Nokia has largely contributed to the growth of Finland since the mid-90s. Its role in the Finnish economy in figures is as follows: it represents 10% of its GDP, half of its growth, 16% of its exports, and 60% of the capitalization of the Helsinki Stock Exchange. It is also the largest private employer (25,000 employees, or 1.1% of total assets).
In 1966, Nokia was born from the merger of three industries dating back to the nineteenth century. It is a conglomerate of highly diversified markets (TVs, tires, paper, cables, etc.). In 1988, telecommunications accounted for only 8% of its total turnover. With the fall of the Soviet Union which was its largest customer, Nokia accumulated losses from 1991 to 1993 and faced a serious financial crisis. This situation led to a change in the leadership of the company. The new leader launched a policy of focusing on telecommunications, and more particularly on the mobility of the segment.
Nokia is withdrawing gradually from most of its traditional activities to devote itself to the mobile sector, which now represents 60% of its activity. Other activities include production of electronic parts, information systems, and cables. Under its current chairman Jorma Ollila, Nokia is now the world leader in mobile communications, and has built on the growth and sustainability of the broader mobility industry. The main task of Nokia is to connect people, in order to satisfy a basic need of man, for social relations and human contacts.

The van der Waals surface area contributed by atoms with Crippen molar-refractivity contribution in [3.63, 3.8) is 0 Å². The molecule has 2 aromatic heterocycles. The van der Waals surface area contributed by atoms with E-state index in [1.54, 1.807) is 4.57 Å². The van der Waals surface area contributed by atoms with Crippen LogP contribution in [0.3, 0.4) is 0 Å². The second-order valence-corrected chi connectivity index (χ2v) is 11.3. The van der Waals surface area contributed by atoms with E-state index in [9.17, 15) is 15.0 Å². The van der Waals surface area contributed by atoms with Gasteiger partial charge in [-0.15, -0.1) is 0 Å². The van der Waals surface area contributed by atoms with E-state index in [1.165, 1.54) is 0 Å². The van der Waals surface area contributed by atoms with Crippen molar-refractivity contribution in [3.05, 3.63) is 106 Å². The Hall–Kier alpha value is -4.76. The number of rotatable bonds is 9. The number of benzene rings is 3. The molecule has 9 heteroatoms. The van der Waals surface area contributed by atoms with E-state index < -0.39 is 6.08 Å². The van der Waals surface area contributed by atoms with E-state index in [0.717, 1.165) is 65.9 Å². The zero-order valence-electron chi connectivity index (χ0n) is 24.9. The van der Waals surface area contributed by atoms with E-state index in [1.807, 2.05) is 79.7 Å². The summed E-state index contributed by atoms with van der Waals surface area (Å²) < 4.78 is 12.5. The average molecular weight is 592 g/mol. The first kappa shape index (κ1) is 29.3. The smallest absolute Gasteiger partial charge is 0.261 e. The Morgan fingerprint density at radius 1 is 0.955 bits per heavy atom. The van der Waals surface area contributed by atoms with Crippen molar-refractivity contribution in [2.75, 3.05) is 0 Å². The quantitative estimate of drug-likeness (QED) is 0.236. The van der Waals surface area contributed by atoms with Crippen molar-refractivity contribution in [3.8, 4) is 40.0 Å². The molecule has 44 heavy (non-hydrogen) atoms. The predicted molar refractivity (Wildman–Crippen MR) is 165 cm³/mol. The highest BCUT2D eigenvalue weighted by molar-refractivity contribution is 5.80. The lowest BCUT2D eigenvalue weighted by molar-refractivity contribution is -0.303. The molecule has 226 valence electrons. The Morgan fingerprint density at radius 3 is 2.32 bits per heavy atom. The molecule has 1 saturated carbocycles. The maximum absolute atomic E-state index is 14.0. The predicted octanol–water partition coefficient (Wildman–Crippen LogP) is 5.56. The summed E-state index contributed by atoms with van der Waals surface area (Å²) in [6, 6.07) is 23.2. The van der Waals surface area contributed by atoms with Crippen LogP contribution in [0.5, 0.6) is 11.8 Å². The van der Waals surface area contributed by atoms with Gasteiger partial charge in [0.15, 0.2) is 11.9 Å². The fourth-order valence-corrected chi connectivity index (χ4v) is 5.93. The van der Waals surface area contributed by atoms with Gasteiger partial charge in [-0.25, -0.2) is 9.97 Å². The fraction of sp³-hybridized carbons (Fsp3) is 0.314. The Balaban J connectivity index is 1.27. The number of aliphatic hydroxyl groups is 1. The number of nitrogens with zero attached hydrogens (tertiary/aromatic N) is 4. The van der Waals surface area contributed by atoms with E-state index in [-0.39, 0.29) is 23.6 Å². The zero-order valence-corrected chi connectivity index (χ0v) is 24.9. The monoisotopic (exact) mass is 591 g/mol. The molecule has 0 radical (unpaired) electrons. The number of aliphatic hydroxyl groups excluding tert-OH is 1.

This is reflected by its slogan, "Connecting People". The company seems to be doing very well financially, with a return on equity of 22% in 2005 and a turnover of 92.5% of assets. Keywords: study of Nokia, the mobile market, strategic analysis, marketing, Nokia, connecting people, branding, communication, study, mobile value chain, Motorola, LG, Sony Ericsson, Samsung, Siemens, SMS competition , organization.
In addition to these DAS, Nokia has also made a horizontal division of its business with each DAS needs according to its own characteristics.
The 3 horizontal activities are shown schematically below cons: Consumer and market; technology platform; search foresight infrastructure.
For this analysis, we find that the domestic mobile business covers several specific but interdependent. The analysis of horizontal functions will be a specific study in part (Value Chain). DAS mobile representing the bulk of its turnover, we decided to focus our efforts on.
The market for mobile consumer is born in the early 90s and has developed a very strong growth until 2000. 3 years, this market still under development, is growing less rapidly due to intense competition and high penetration rates in certain geographic areas (transition to an application for renewal only). Both phenomena require the actors involved to identify key success factors (technology, more services, etc.).
In terms of numbers, 816 million phones were sold worldwide last year. The number of terminals sold worldwide during 2005increased 21% (from 674 to 816,000,000). Interpersonal exchanges of SMS and MMS reach 12.9 billion units and generate 1.3 billion euros in 2005 while the number of MMS increased from 79 million units traded in 2004 to 262 million in 2005.
The majority of market players are primarily companies that are not specialized in mobile phones and other products that have high-tech such as computers, televisions (e.g. Samsung).
Tags: Nokia, origin and history of Nokia, strategic analysis of Nokia
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